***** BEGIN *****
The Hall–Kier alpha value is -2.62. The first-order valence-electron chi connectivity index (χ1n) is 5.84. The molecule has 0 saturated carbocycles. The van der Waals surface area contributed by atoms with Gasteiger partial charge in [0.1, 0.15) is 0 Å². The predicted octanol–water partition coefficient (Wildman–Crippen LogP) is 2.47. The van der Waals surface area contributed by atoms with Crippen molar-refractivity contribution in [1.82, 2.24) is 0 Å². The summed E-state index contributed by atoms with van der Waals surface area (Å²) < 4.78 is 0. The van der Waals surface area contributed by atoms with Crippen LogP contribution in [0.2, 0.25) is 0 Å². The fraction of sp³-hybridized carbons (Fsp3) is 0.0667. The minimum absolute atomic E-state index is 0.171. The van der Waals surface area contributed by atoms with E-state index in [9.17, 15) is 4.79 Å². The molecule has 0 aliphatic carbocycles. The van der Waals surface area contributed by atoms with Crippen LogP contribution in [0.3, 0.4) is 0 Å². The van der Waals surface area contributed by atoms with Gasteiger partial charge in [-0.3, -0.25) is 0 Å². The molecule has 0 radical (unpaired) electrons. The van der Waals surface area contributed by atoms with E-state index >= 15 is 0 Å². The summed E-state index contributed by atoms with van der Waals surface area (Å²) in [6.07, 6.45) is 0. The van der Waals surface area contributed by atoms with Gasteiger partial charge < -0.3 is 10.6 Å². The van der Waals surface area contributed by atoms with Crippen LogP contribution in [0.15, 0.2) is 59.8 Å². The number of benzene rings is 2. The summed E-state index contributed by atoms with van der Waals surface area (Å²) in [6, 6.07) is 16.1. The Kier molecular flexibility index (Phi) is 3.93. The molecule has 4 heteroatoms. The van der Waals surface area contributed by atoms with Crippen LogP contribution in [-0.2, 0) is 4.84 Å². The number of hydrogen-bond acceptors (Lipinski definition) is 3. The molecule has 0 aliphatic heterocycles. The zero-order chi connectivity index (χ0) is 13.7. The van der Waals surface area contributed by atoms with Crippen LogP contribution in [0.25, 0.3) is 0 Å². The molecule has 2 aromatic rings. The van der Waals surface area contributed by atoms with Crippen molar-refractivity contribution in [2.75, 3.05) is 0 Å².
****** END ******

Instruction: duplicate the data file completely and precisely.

The Hall–Kier alpha value is -2.62. The first-order valence-electron chi connectivity index (χ1n) is 5.84. The molecule has 0 saturated carbocycles. The van der Waals surface area contributed by atoms with Gasteiger partial charge in [0.1, 0.15) is 0 Å². The predicted octanol–water partition coefficient (Wildman–Crippen LogP) is 2.47. The van der Waals surface area contributed by atoms with Crippen molar-refractivity contribution in [1.82, 2.24) is 0 Å². The summed E-state index contributed by atoms with van der Waals surface area (Å²) < 4.78 is 0. The van der Waals surface area contributed by atoms with Crippen LogP contribution in [0.2, 0.25) is 0 Å². The fraction of sp³-hybridized carbons (Fsp3) is 0.0667. The minimum absolute atomic E-state index is 0.171. The van der Waals surface area contributed by atoms with E-state index in [9.17, 15) is 4.79 Å². The molecule has 0 aliphatic carbocycles. The van der Waals surface area contributed by atoms with Crippen LogP contribution in [0.3, 0.4) is 0 Å². The van der Waals surface area contributed by atoms with Gasteiger partial charge in [-0.3, -0.25) is 0 Å². The molecule has 0 radical (unpaired) electrons. The van der Waals surface area contributed by atoms with E-state index >= 15 is 0 Å². The summed E-state index contributed by atoms with van der Waals surface area (Å²) in [6.07, 6.45) is 0. The van der Waals surface area contributed by atoms with Gasteiger partial charge < -0.3 is 10.6 Å². The van der Waals surface area contributed by atoms with Crippen LogP contribution in [0.15, 0.2) is 59.8 Å². The number of benzene rings is 2. The summed E-state index contributed by atoms with van der Waals surface area (Å²) in [6, 6.07) is 16.1. The Kier molecular flexibility index (Phi) is 3.93. The molecule has 4 heteroatoms. The van der Waals surface area contributed by atoms with Crippen LogP contribution in [-0.2, 0) is 4.84 Å². The number of hydrogen-bond acceptors (Lipinski definition) is 3. The molecule has 0 aliphatic heterocycles. The zero-order chi connectivity index (χ0) is 13.7. The van der Waals surface area contributed by atoms with Crippen LogP contribution in [0.25, 0.3) is 0 Å². The molecule has 2 aromatic rings. The van der Waals surface area contributed by atoms with Crippen molar-refractivity contribution in [2.75, 3.05) is 0 Å².